Sunday’s sermon: Rock the Boat

Rock the Boat

Texts used – Psalm 30 and John 21:1-14 (in sermon text)

  • It was all over now. It had been a crazy-amazing last few years full of miracles and lessons, healings and strange predictions, parables and sticking it to the Pharisees. They had been welcomed and rejected. They had been laughed at and cheered. They had criss-crossed the country side with him, stopping to rest and getting food when and where they could. But always teaching. And even as intense as those last few years had been, the last few weeks had been the craziest part of the whole thing. That perplexing and intimate Passover meal in the upper room. The betrayal. The arrest. The trial and torture. The death. And most inexplicably of all … the resurrection. Jesus had been dead for three whole days, and yet, when the women showed up at the tomb to perform the customary burial rites, all they found were an empty tomb and cast of grave clothes. Oh, yeah … and Jesus, alive and well again. Not just some specter made of vapor and imagination. Jesus. Real. Alive. Whole.
    • Showed up here and there a couple of times after the resurrection – had this knack of popping up in rooms whose doors were all locked
      • Brought words of peace
      • Brought encouragement in faith
  • But it was all over now. Jesus couldn’t just keep randomly popping up like that, could he? It was time for the disciples to rejoin “the real world” … which is where we find them in today’s Scripture reading.
    • READ John 21:1-14
    • Seven disciples involved: Simon Peter, Thomas (the Twin … the Doubter … take your pick), Nathanael, James and John (Zebedee’s sons), and two other, unnamed disciples
    • Text: Simon Peter told them, “I’m going fishing.” They said, “We’ll go with you.”[1]
      • Seems normal
      • Seems plausible
      • Seems almost blasé
      • On the outside, it appears like a perfectly natural decision … but there’s a little more to this decision than meets the eye. → weight of this decision is found in placing this short story within the broader context of the gospel
        • Passage that we read last week: That evening, while the disciples were behind closed doors because they were afraid of the Jewish authorities, Jesus came and stood among them.[2] – also mentions later on in the passage that the disciples were again gathered with the doors shut  speaks to a real fear that the disciples had
          • Fear of the authorities
          • Fear of the crowds
          • Fear that someone would recognize them as one of his disciples  recognition might snowball into those disciples meeting the same terrible fate that Jesus had endured only days before
    • And yet Peter and those other seven disciples had finally decided that it was time to step out. It was time to leave those dark, stuffy rooms with locked doors and shuttered windows. It was time to move on. So they decided to go fishing.
      • Attempt at returning to “life as usual” after their time with Jesus
      • Trying to go back to the way things were
        • Scholar: Many of these men had left their families, jobs, and hometowns to follow Jesus – who was dead and miraculously raised but, for all they knew, permanently gone. Jesus was the compass in their lives. Now they had no direction. … They took comfort in familiar routines. They went back to what they knew: fishing.[3]
          • REMEMBER: at least three of the disciples – Simon Peter, James, and John – were known fishermen before they chose to follow Jesus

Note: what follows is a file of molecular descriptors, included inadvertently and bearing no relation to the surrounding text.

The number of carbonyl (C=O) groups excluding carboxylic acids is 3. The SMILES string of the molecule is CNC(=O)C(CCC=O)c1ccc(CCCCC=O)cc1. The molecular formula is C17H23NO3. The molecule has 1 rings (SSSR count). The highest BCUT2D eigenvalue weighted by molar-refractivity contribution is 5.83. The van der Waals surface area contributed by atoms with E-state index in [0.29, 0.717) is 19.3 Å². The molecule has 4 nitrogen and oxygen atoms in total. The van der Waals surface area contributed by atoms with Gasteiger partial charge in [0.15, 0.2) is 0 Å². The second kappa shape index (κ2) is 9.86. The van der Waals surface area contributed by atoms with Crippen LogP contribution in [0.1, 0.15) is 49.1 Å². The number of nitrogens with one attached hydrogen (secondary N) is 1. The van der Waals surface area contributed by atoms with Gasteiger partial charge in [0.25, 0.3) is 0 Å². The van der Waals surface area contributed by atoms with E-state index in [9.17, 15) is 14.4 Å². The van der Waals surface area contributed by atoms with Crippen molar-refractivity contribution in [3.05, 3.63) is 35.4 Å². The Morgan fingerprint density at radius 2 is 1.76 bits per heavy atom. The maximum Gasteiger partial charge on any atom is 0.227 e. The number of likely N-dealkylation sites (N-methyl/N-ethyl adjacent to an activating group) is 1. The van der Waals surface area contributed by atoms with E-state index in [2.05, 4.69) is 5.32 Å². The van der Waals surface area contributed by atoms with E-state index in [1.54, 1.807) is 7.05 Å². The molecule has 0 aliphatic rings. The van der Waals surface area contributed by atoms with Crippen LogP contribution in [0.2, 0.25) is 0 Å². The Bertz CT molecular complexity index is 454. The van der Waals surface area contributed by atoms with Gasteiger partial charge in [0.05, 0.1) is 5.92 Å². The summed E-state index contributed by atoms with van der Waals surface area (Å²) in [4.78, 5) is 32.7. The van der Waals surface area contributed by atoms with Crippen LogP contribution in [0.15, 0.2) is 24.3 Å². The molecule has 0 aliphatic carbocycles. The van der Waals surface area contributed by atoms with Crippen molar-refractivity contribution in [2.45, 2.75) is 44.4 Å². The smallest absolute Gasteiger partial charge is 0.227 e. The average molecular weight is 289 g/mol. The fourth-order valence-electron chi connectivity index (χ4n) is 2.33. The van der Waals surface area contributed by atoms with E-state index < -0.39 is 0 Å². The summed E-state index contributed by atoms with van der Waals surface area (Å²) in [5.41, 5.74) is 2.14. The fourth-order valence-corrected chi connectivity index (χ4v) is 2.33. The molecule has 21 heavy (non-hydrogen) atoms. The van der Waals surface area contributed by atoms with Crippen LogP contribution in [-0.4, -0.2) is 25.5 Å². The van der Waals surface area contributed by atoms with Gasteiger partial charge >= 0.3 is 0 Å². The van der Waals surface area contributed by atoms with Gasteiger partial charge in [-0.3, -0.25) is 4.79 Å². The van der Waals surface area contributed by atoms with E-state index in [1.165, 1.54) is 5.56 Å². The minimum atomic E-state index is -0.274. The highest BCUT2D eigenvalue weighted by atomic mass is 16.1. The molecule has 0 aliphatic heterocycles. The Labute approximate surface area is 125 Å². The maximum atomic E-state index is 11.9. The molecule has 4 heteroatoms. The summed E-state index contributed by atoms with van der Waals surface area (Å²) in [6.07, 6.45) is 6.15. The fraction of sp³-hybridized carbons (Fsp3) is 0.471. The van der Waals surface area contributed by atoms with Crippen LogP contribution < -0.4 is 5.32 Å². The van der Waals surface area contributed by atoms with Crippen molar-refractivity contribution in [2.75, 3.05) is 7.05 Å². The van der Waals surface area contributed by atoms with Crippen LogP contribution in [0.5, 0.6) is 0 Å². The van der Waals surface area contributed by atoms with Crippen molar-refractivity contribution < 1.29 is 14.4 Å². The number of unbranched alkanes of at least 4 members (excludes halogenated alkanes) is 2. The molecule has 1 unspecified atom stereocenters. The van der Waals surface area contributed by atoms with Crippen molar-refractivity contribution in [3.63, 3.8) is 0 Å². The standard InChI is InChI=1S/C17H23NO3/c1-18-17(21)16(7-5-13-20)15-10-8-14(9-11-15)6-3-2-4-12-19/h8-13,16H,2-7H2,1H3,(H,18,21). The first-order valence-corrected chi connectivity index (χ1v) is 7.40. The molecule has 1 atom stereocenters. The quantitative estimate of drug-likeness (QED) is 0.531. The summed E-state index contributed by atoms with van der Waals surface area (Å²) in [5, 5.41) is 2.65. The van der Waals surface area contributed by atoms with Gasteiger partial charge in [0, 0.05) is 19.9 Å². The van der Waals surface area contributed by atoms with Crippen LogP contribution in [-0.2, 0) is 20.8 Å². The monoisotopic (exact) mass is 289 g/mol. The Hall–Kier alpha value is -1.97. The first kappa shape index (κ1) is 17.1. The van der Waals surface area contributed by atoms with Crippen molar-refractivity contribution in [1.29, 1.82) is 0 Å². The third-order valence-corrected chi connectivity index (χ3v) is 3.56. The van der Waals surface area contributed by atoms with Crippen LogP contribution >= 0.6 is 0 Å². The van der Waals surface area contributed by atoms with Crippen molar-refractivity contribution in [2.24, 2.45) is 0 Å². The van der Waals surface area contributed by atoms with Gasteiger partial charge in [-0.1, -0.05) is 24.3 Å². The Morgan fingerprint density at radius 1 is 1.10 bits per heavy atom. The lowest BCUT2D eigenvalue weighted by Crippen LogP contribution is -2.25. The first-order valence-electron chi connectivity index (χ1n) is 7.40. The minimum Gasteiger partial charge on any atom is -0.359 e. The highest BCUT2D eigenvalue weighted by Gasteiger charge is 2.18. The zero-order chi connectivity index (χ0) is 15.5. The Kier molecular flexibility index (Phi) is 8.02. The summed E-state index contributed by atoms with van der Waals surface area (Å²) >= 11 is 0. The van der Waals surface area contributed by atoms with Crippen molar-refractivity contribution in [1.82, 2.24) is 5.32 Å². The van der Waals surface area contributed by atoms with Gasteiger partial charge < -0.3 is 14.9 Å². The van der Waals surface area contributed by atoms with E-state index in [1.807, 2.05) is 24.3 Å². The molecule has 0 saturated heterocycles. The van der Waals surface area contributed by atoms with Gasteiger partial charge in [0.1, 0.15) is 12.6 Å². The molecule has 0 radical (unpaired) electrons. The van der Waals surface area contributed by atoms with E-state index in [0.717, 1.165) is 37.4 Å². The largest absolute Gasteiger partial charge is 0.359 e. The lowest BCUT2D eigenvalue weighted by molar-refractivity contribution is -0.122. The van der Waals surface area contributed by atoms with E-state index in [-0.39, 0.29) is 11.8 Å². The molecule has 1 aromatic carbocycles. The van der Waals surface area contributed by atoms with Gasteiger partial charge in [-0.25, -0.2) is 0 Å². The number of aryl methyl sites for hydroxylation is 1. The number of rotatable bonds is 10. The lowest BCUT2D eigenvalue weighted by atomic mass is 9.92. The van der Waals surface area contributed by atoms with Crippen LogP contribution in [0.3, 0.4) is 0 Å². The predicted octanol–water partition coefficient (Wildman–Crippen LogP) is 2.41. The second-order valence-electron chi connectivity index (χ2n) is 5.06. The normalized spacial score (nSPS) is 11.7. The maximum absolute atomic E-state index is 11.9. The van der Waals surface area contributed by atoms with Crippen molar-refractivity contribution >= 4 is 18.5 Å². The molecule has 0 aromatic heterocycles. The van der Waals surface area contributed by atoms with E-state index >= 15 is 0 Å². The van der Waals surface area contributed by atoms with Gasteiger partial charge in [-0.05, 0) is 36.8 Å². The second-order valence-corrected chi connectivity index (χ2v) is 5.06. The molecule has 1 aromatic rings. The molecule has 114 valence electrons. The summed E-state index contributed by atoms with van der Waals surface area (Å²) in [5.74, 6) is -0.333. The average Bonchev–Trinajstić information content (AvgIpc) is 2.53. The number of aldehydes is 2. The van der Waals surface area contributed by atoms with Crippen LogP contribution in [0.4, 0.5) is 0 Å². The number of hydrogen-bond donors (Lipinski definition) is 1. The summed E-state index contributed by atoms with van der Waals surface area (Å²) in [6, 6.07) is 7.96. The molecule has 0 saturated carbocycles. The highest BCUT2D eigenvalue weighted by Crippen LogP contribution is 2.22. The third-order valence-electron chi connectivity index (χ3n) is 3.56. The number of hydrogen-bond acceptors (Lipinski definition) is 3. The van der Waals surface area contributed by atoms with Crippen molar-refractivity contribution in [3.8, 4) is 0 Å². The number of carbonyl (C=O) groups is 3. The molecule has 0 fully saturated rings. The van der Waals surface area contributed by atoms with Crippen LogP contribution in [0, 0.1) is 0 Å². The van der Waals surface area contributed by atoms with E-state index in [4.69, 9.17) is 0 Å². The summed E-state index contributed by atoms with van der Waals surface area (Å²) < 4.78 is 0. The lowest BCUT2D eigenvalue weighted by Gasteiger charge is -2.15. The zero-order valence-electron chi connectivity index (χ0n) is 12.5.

• But even this seemingly-normal endeavor doesn’t go as planned.
    • Having no luck fishing: They set out in a boat, but throughout the night, they caught nothing.[4]  Now, we can imagine what a difficult and frustrating night that must have been for the disciples. It was the first time they’d ventured out to do something since Jesus’ death. It was their first attempt at moving on – at continuing to live after their extraordinary teacher had been taken from them. But time after time, all night long, their nets came up empty. An entire long, dark night of nothing.
    • And then, the dawn. Surprise, surprise … the risen Christ appears in their midst and interrupts them again: Early in the morning, Jesus stood on the shore, but the disciples didn’t realize it was Jesus. Jesus called to them, “Children, have you caught anything to eat?” They answered him, “No.” He said, “Cast your net on the right side of the boat and you will find some.” So they did, and there were so many fish that they couldn’t haul in the net.[5]
      • In the darkness, in the night, on their own = coming up empty
      • In the light, in the dawn, with Christ = overflowing abundance
      • Scholar: [This passage] awakens memories of the darkness – the darkness of our hunger, the darkness of our failure to recognize Christ, the darkness of our denial – but at the same time it reminds us that none of this darkness has overcome the light.[6]
    • Brings us to probably the greatest reaction in all of Scripture: Then the disciple whom Jesus loved said to Peter, “It’s the Lord!” When Simon Peter heard it was the Lord, he wrapped his coat around himself (for he was naked) and jumped into the water.[7]  Peter was the rash and impetuous disciples. He acted before he thought. He was bold and passionate, which got him into trouble plenty of times.
      • Climbed out of the boat when he saw Jesus walking on water – walked a short way before he began to doubt and sink[8]
      • Reprimanded Jesus when he began talking about having to suffer and die: “God forbid, Lord! This won’t happen to you!”  elicits Jesus’ harsh response: “Get behind me Satan! You are a stone that could make me stumble, for you are not thinking God’s thoughts but human thoughts.”[9]
      • Cut off the ear of the high priest’s servant in the Garden of Gethsemane when they come to arrest Jesus[10]